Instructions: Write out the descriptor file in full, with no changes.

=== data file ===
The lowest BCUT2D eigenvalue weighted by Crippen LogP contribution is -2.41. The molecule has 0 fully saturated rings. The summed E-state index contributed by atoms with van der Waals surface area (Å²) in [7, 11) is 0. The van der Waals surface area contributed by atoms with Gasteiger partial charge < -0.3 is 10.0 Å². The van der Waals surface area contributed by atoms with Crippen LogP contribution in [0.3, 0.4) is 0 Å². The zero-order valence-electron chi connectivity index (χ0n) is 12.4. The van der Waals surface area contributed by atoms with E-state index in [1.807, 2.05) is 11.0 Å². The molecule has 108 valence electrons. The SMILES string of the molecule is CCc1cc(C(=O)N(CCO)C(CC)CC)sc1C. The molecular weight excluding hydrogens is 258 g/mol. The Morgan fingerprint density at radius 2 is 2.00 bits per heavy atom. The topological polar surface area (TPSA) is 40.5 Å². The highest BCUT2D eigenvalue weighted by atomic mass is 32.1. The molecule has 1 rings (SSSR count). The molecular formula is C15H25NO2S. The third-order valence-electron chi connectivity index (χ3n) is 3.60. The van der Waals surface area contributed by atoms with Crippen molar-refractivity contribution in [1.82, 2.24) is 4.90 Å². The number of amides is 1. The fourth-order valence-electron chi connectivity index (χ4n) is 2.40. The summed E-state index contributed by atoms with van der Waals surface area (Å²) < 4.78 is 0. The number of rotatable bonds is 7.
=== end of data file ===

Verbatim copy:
The lowest BCUT2D eigenvalue weighted by Crippen LogP contribution is -2.41. The molecule has 0 fully saturated rings. The summed E-state index contributed by atoms with van der Waals surface area (Å²) in [7, 11) is 0. The van der Waals surface area contributed by atoms with Gasteiger partial charge < -0.3 is 10.0 Å². The van der Waals surface area contributed by atoms with Crippen LogP contribution in [0.3, 0.4) is 0 Å². The zero-order valence-electron chi connectivity index (χ0n) is 12.4. The van der Waals surface area contributed by atoms with E-state index in [1.807, 2.05) is 11.0 Å². The molecule has 108 valence electrons. The SMILES string of the molecule is CCc1cc(C(=O)N(CCO)C(CC)CC)sc1C. The molecular weight excluding hydrogens is 258 g/mol. The Morgan fingerprint density at radius 2 is 2.00 bits per heavy atom. The topological polar surface area (TPSA) is 40.5 Å². The highest BCUT2D eigenvalue weighted by atomic mass is 32.1. The molecule has 1 rings (SSSR count). The molecular formula is C15H25NO2S. The third-order valence-electron chi connectivity index (χ3n) is 3.60. The van der Waals surface area contributed by atoms with Crippen molar-refractivity contribution in [1.82, 2.24) is 4.90 Å². The number of amides is 1. The fourth-order valence-electron chi connectivity index (χ4n) is 2.40. The summed E-state index contributed by atoms with van der Waals surface area (Å²) < 4.78 is 0. The number of rotatable bonds is 7.